In the second set of Democratic debates there were 18 politicians, and then there were the other two: the lady talking about how to “actualize” things and the “dark psychic force of collectivized hate,” and the guy who complained about wearing TV makeup and who warned about robots taking people’s jobs and telling people they should move to higher ground because of climate change.
It was a little strange and somewhat refreshing to hear Marianne Williamson and Andrew Yang, the only two Democratic candidates to qualify for the debates who have no previous political experience.
Williamson had a breakout moment Tuesday with her passionate speech about the water crisis in Flint, Michigan, and how it reveals the depth of racial inequality in the US.
Yang had moments Wednesday night when he cracked jokes about being the polar opposite of President Donald Trump because he’s an Asian man who likes math.
Both succeeded in their moments because they were unencumbered by what Williamson referred to as “wonkishness” that won’t solve anyone’s problems.
Neither seems primed to break to the top of the pack in a primary where the No. 1 concern of Democrats is defeating Trump.
But these two successful political civilians (Williamson is an author and Yang is an education entrepreneur) demonstrated it’s possible to engage a political crowd specifically by trying to not sound like a politician.
Yang, for his part, has built his campaign around nontraditional ideas and an issue nobody else is talking about. He backs the idea of a $1,000 universal basic income for all Americans, which he says would begin to help address generations of racial inequality. He’s also intent on addressing what he says is the threat of artificial intelligence to the US workforce.
When he talked about health insurance reform Wednesday, he framed the issue as that of an employer finding it difficult to provide insurance rather than as an individual trying to afford it, which had the effect of pointing out that much of the problem with the US insurance market is that it is tied to where a person works.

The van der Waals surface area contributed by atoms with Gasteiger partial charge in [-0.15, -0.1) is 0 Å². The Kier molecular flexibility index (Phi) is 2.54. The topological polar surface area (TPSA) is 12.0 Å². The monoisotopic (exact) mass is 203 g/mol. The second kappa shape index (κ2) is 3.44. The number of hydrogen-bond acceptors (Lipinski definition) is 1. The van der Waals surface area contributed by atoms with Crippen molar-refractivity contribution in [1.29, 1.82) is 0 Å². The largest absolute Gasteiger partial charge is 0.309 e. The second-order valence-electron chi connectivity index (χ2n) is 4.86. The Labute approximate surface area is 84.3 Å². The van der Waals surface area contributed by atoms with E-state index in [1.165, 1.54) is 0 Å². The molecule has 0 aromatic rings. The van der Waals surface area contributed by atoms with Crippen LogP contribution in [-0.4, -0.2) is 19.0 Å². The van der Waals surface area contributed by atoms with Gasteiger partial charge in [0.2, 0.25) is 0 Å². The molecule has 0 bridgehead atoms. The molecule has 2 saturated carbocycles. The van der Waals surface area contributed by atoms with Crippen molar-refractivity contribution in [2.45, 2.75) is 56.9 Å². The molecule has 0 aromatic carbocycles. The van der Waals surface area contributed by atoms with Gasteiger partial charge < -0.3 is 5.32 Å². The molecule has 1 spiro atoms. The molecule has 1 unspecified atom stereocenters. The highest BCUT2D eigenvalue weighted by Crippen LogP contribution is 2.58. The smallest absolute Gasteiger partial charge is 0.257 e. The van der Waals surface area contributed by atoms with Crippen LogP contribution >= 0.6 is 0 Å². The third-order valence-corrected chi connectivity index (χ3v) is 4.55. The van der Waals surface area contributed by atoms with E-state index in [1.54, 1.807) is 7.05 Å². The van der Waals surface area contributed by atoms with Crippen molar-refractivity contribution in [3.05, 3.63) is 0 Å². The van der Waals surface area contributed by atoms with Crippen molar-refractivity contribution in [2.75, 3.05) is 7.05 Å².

Williamson’s books include A Return to Love: Reflections on the Principles of A Course in Miracles and Healing the Soul of America. Her major policy proposal is reparations — cash payments — to the descendants of slaves. She’s a self-help author, however, and her statements on depression and vaccinations have raised some eyebrows.
On the one hand, its foolish to dismiss engaging candidates who perform well at a debate. Trump is, after all, President. But the main difference is that Trump was already famous when he ran for President. And not a little bit famous. A lot famous — way more than every Republican he faced in 2016 in the GOP primary. Williamson and Yang are, by comparison, complete unknowns.
People love to hate politicians, whose jobs require them to take positions and defend them. They have to advocate things guaranteed to piss off about half of their constituents. Or more.
Joe Biden, the Democratic frontrunner, spent most of his night at the second debate defending past positions of his long political career and explaining certain elements of President Barack Obama’s legacy.
Sen. Cory Booker of New Jersey and Sen. Kamala Harris of California spent a large portion of the night defending their records as a former mayor of Newark and a former state attorney general.
Politicians are in the business of convincing people that they should give you something very precious — their vote — even though they don’t agree with you on every single thing. Sugarcoating and spin are built into the job description. And that’s why so many politicians end up sounding like, well, politicians. It’s a lot easier to sound refreshing from the outside.
But it’s also true that the politicians in the race have been, to quote Teddy Roosevelt, in the arena. They’re out there. It’s hard for candidates who haven’t ever been part to the gladiatorial fight to jump in and survive for long. Trump notwithstanding.
The challenge for Yang and Williamson is to turn debate exposure into real momentum. Yang appears to be on the cusp of qualifying for the next round of debates in the fall. And if they can gain momentum, they will have to deal with the scrutiny, from journalists and their rivals, that comes with it.
It is when they have to defend or explain past statements or actions that fringe candidates start sounding like politicians.